Place-Based Mentorship and Transition
The American approach to work often values productivity in terms of outputs and deliverables, and generally, this prevails even in our social justice work. Many of us give of ourselves and sacrifice our time, energy, and other facets of our lives for the cause or to advance the movement. Without some sort of balance and planning on our end, though we could face a harsh reality as we meet our advanced years in life.
How do we as organizations, then, honor the individuals who have accumulated years of valuable experience? How do we build in processes and systems within our workflow to learn from them? These individuals were and are tireless in their work, their advocacy. So the question many of us put off answering is: What will happen when they are gone? How do we create transition and succession plans for them and in turn, a plan for the organization?
As we try to navigate these unknowns, we hear many of our grassroots and community-based partners grappling with the same questions of organizational succession and personal transition. Many of these long-established organizations—“kūpuna,” or elder, organizations—were started by one or a small handful of charismatic activists and leaders whose goal wasn’t to start a nonprofit organization, but to address a need they saw and felt in their communities. They are the pioneers in our work.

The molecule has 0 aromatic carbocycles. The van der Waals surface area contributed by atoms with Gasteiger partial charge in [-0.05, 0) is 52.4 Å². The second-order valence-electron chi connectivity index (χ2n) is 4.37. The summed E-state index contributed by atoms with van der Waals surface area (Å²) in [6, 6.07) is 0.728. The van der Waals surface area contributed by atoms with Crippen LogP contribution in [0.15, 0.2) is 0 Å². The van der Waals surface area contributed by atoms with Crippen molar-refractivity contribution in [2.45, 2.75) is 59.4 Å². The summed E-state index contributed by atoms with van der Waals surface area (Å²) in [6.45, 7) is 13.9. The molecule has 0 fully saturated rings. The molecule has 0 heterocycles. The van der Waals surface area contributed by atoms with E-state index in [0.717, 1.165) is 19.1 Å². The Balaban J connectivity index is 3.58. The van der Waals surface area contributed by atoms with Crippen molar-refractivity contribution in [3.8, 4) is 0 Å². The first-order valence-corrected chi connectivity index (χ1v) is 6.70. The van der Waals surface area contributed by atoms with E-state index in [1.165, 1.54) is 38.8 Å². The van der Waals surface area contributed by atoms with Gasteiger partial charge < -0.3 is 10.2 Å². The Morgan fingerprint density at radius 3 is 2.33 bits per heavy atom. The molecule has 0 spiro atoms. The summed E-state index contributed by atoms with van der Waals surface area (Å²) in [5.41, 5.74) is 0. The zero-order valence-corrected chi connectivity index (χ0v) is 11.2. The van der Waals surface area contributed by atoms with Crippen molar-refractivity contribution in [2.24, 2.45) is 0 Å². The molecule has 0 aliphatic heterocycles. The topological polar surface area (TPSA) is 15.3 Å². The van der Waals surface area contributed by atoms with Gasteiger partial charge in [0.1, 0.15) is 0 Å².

To address these and many, many more questions, we are creating spaces for intergenerational dialogue and co-learning. Often, these spaces begin with a simple question: “How do you strive to serve this place?” As younger generations seek guidance as they enter into and navigate this work, our kūpuna are navigating a somewhat different but equally vexing system of questions and doubts, as well as hopes and dreams.
Throughout this process, we are beginning to talk about how we might (and must) recreate traditional mentoring processes.